Ask the Experts: What's the Safest Way to Perm and Color the Same Head?

By Maggie Mulhern | 03/27/2008 3:16:46 PM

 

Joe Santy, chemical specialist and vice president of education for Dennis Bernard, answers.

“Common sense and a confident thought process on the stylist’s part are the first requisites. The rules that apply to virgin hair apply to previously chemically treated hair. If the hair is in good condition, then proceed with the service; if it is not in good condition, just say no. The stylist controls that dynamic.”

Until recently, color technology had outstripped the development of perm chemistry, Santy says, but new developments in perms have made good results quite attainable. The important thing is to learn about the new perms so that you choose the right formula, from the right manufacturer, for the right client.

Both color and perms soften and swell the hair to allow penetration of chemicals, i.e. perm lotions, so a first step, says Santy, is to use a protein conditioner or protein treatment before the service to improve the hair’s tensile strength and align the cuticle.

“Not getting the hair into shape prior to the service is like doing a beautiful painting and saying, ‘I should have painted it on a better canvas’ when you see imperfections afterwards.”

The traditional perm-then-color sequence is now reversed, Santy says. “Color should be done first, as the newer lotions can sometimes be too weak on virgin regrowth. Then, depending on the type of color service they have had, you might need to fill the highlights with a porosity equalizer, dry some protein into the ends of a single process, use whatever you deem necessary to keep that hair in shape during the chemical service. There are products to enhance the neutralizer that help with hair condition, curl resiliency and curl durability.”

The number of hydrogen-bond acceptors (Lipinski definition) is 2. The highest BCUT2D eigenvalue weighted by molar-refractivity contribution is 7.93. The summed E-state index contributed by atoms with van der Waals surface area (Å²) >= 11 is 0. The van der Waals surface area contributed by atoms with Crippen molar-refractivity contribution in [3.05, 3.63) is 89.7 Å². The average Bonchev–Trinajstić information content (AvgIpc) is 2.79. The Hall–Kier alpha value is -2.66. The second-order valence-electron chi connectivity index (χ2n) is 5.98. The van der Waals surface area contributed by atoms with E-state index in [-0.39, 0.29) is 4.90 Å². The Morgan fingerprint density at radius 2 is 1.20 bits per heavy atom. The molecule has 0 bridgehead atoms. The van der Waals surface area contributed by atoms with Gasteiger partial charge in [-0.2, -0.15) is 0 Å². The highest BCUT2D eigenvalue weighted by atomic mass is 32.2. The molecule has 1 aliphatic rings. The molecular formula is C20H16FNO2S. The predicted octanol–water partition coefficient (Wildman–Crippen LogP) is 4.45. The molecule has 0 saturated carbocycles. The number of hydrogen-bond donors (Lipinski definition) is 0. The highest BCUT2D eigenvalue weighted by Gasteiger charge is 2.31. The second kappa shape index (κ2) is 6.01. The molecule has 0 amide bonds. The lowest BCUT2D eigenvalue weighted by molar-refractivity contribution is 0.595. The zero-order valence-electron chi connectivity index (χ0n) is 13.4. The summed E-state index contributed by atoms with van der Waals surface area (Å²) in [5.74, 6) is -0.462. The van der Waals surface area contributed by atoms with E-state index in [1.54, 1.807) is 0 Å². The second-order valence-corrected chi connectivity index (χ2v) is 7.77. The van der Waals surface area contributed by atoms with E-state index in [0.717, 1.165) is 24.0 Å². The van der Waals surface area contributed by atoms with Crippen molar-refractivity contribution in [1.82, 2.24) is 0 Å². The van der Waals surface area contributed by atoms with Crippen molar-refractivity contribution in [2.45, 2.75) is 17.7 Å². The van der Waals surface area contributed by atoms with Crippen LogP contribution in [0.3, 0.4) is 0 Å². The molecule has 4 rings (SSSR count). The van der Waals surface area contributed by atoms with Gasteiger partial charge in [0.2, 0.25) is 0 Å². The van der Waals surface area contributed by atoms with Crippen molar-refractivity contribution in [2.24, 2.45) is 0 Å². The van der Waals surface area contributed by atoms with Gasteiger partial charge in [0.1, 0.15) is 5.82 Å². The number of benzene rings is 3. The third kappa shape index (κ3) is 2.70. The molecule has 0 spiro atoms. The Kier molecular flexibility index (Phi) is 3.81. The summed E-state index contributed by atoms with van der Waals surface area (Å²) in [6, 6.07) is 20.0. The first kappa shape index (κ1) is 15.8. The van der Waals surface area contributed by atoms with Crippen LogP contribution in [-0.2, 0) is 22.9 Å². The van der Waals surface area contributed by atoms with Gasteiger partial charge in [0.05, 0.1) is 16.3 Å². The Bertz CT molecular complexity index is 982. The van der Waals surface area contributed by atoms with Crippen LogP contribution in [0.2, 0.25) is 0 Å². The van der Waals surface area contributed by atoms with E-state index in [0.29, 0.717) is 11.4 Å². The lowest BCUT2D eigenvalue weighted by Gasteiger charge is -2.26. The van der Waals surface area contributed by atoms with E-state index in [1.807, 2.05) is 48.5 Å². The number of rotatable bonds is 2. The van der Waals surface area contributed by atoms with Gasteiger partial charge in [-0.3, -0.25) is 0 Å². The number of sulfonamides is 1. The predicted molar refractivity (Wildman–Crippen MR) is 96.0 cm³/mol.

Santy’s final “do” is to treat every client’s hair with a customized approach. “Really think about what you need to do to produce that result the client wants on her particular head of hair.”

He notes, “My personal definition of color and texture has always been: the ‘controlled destruction’ of the hair. The operative word is ‘controlled.’ The stylist who masters that control will have client loyalty and service volumes unknown to the majority of stylists.”

 

 

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ABOUT THE AUTHOR: Maggie Mulhern

Maggie Mulhern is the Beauty & Fashion Director at Modern Salon magazine.

 


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